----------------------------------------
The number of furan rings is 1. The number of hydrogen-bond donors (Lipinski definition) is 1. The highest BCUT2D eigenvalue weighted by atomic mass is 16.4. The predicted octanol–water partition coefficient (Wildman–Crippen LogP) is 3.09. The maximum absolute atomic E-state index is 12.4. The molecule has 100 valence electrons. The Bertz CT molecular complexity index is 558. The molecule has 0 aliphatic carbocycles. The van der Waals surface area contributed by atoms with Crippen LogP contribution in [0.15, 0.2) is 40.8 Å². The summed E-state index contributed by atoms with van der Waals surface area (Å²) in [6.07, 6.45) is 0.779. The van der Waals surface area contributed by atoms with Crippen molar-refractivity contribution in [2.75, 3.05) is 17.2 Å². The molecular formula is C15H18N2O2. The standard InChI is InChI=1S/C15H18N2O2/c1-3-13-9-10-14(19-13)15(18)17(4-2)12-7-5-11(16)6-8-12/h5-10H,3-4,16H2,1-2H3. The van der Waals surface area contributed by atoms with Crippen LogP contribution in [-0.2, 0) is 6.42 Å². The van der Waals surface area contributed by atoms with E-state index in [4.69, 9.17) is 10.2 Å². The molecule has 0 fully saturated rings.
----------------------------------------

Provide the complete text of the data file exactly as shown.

The number of furan rings is 1. The number of hydrogen-bond donors (Lipinski definition) is 1. The highest BCUT2D eigenvalue weighted by atomic mass is 16.4. The predicted octanol–water partition coefficient (Wildman–Crippen LogP) is 3.09. The maximum absolute atomic E-state index is 12.4. The molecule has 100 valence electrons. The Bertz CT molecular complexity index is 558. The molecule has 0 aliphatic carbocycles. The van der Waals surface area contributed by atoms with Crippen LogP contribution in [0.15, 0.2) is 40.8 Å². The summed E-state index contributed by atoms with van der Waals surface area (Å²) in [6.07, 6.45) is 0.779. The van der Waals surface area contributed by atoms with Crippen molar-refractivity contribution in [2.75, 3.05) is 17.2 Å². The molecular formula is C15H18N2O2. The standard InChI is InChI=1S/C15H18N2O2/c1-3-13-9-10-14(19-13)15(18)17(4-2)12-7-5-11(16)6-8-12/h5-10H,3-4,16H2,1-2H3. The van der Waals surface area contributed by atoms with Crippen LogP contribution in [-0.2, 0) is 6.42 Å². The van der Waals surface area contributed by atoms with E-state index in [4.69, 9.17) is 10.2 Å². The molecule has 0 fully saturated rings.